U.S. Furthers Quantum Research with New International Partnership

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The U.S. and the Netherlands are the latest countries to team up in an effort to innovate in the quantum sciences field.

The U.S. and the Netherlands announced their new joint endeavor in quantum information sciences and technologies research and development on Thursday, continuing the U.S.’s international innovation work in QIS.

Nations all over the world are allocating more resources to fund quantum technologies, especially in the burgeoning fields of quantum computing and quantum sensing, before the advent of a functioning quantum computer capable of disrupting classical computing networks. 

“The United States of America and the Netherlands intend to harness the spirit of science, technology and innovation to pursue cooperation and the mutual respect it confers, and to promote QIST, including but not limited to quantum computing, quantum networking and quantum sensing, which underpins the development of society and industry,” the State Department said.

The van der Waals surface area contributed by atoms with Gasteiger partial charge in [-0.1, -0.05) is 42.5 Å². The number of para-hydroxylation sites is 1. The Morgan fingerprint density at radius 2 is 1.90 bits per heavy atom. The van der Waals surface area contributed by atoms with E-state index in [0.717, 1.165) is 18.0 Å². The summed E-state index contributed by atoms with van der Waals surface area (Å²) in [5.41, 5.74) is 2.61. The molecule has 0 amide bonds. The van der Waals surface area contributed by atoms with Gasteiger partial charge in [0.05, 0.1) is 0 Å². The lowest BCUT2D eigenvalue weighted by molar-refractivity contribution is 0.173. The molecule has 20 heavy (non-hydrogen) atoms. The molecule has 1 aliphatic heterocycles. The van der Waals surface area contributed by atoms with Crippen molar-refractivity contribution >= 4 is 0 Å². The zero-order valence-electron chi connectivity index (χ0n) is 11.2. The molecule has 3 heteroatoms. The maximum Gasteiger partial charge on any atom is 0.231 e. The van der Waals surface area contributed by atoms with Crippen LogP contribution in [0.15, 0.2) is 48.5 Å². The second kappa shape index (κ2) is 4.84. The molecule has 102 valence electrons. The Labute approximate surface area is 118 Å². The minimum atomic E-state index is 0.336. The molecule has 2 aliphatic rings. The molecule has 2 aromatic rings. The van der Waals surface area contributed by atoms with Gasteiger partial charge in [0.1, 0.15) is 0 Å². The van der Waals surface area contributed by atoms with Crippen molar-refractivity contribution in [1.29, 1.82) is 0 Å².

Collaborative efforts between both nations will range from joint workshops and seminars to sharing intellectual property within the QIS field. This includes sharing access to major laboratories conducting government-sponsored work in the quantum sciences realm.

Some of the areas of focus include cybersecurity, energy policy and health. 

The U.S. has previously entered into similar partnerships with other ally nations, including with France, Australia, and Switzerland.  

China currently leads the world in the volume of state funding invested in QIS research, leaving the U.S. and other nations to work together to keep the same pace. The Biden administration continues to weave quantum computing into its technology policy framework, with the forthcoming National Cyber Strategy set to focus on securing digital networks with strong encryption ahead of quantum-enabled decryption capabilities.